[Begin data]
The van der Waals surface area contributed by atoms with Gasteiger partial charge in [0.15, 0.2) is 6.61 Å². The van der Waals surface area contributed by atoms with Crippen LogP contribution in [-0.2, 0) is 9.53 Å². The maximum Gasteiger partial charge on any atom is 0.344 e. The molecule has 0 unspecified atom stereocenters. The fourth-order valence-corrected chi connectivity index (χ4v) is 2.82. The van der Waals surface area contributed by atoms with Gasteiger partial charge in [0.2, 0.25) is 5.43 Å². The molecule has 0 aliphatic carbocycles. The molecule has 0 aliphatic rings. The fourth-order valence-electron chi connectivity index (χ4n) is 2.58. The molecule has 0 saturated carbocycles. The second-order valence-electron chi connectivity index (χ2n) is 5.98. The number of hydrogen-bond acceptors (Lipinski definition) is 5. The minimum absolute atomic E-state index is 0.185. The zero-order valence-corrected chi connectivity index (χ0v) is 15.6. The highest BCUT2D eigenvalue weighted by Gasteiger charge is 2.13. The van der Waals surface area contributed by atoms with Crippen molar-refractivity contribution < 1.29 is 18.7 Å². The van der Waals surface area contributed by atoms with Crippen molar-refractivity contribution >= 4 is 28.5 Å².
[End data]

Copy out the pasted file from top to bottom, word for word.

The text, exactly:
The van der Waals surface area contributed by atoms with Gasteiger partial charge in [0.15, 0.2) is 6.61 Å². The van der Waals surface area contributed by atoms with Crippen LogP contribution in [-0.2, 0) is 9.53 Å². The maximum Gasteiger partial charge on any atom is 0.344 e. The molecule has 0 unspecified atom stereocenters. The fourth-order valence-corrected chi connectivity index (χ4v) is 2.82. The van der Waals surface area contributed by atoms with Gasteiger partial charge in [0.2, 0.25) is 5.43 Å². The molecule has 0 aliphatic carbocycles. The molecule has 0 aliphatic rings. The fourth-order valence-electron chi connectivity index (χ4n) is 2.58. The molecule has 0 saturated carbocycles. The second-order valence-electron chi connectivity index (χ2n) is 5.98. The number of hydrogen-bond acceptors (Lipinski definition) is 5. The minimum absolute atomic E-state index is 0.185. The zero-order valence-corrected chi connectivity index (χ0v) is 15.6. The highest BCUT2D eigenvalue weighted by Gasteiger charge is 2.13. The van der Waals surface area contributed by atoms with Crippen molar-refractivity contribution < 1.29 is 18.7 Å². The van der Waals surface area contributed by atoms with Crippen molar-refractivity contribution >= 4 is 28.5 Å².